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Rusk Tells Congress Phantom Jets Withheld to ‘Limit’ Mideast Arms Flow

Secretary of State Dean Rusk, testifying today before the House Foreign Affairs Committee, told Congressmen that the United States has not sold F-4 Phantom jets to Israel because this country is trying to limit the flow of arms to the Middle East. Rep. Leonard Farb-stein, New York Democrat, asked Mr. Rusk to explain why the United States had not agreed to sell Israel the Phantoms when the Soviet Union has supplied the Arabs with the latest sophisticated aircraft.

Mr. Rusk said that "this is a matter about which our two countries have been in contact. We ourselves do not want to see a sharp increase in the supply of arms into the area." He said that "such an increase is too dangerous." The Secretary told the Congressmen that he preferred not to comment further at a public committee hearing on the question of selling arms to Israel. He appeared before the committee to ask Congressional support for the Foreign Aid Bill and was asked by members to comment on various aspects of the world situation.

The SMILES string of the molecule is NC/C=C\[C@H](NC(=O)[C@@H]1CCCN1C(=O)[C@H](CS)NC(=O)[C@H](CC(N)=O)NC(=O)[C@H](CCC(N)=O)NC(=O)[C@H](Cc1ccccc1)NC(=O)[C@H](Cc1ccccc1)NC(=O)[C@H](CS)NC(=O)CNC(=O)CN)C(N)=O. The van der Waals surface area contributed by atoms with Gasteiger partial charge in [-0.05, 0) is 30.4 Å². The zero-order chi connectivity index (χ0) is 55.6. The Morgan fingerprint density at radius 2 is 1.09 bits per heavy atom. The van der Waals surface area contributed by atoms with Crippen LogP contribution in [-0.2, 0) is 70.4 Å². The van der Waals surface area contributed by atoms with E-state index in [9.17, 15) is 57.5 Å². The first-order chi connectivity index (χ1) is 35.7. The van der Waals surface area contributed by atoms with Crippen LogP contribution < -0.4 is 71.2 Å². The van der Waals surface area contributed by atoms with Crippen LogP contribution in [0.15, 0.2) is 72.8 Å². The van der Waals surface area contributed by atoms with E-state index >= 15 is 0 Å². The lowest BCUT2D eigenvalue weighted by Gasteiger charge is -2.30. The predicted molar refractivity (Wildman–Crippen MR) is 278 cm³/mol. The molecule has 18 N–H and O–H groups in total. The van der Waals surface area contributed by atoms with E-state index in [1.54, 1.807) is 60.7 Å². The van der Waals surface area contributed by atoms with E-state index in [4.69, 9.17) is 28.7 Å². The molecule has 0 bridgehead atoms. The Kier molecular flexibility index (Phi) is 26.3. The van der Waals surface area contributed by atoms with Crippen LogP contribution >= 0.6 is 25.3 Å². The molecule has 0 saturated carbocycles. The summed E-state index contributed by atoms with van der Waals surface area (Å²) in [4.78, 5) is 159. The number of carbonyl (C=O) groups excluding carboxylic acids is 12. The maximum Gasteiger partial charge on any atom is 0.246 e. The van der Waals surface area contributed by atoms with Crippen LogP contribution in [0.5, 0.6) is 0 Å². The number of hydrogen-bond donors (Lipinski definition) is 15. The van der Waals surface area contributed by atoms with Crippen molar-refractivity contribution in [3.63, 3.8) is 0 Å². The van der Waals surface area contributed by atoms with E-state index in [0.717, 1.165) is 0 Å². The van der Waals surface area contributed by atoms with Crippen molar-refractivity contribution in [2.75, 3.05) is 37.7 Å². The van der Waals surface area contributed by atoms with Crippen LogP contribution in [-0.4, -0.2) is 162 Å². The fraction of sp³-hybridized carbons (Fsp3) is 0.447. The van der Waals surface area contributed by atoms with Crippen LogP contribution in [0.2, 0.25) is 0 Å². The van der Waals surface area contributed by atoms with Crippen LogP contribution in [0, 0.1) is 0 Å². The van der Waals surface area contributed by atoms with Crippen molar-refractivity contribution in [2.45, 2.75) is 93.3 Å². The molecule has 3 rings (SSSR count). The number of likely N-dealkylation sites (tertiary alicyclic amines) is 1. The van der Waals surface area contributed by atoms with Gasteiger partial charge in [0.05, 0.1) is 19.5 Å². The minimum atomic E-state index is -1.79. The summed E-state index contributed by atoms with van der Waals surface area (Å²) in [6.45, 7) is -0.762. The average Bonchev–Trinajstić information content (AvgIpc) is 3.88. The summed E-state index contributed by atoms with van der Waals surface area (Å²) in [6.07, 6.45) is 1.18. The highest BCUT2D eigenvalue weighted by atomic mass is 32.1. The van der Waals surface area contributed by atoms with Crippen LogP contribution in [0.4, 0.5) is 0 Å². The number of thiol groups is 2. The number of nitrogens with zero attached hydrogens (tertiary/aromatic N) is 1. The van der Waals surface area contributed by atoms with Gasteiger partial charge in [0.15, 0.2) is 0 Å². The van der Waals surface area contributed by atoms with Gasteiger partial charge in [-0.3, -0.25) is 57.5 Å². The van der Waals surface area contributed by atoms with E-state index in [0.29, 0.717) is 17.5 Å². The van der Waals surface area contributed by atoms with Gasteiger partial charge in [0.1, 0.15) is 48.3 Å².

Earlier, Walt W. Rostow, White House adviser on international security, informed Rep. John J. Rhodes of Arizona, chairman of the Republican Policy Committee, that President Johnson had moved no closer to approval of the sale of the Phantom plane to Israel than he had been last January when he met Prime Minister Levi Eshkol in Texas. Rep. Rhodes had urged the President to correct the altered power balance in the Middle East by sale of "fighter aircraft of a quality to enable the Israeli armed forces to compete with those of their neighbors, and other military equipment."

Meanwhile, 44 members of the House joined in co-sponsoring a proposed House resolution urging the Administration to sell the Phantom aircraft to Israel to preserve the military power balance. Additional members of both parties are adding their names daily to the list.

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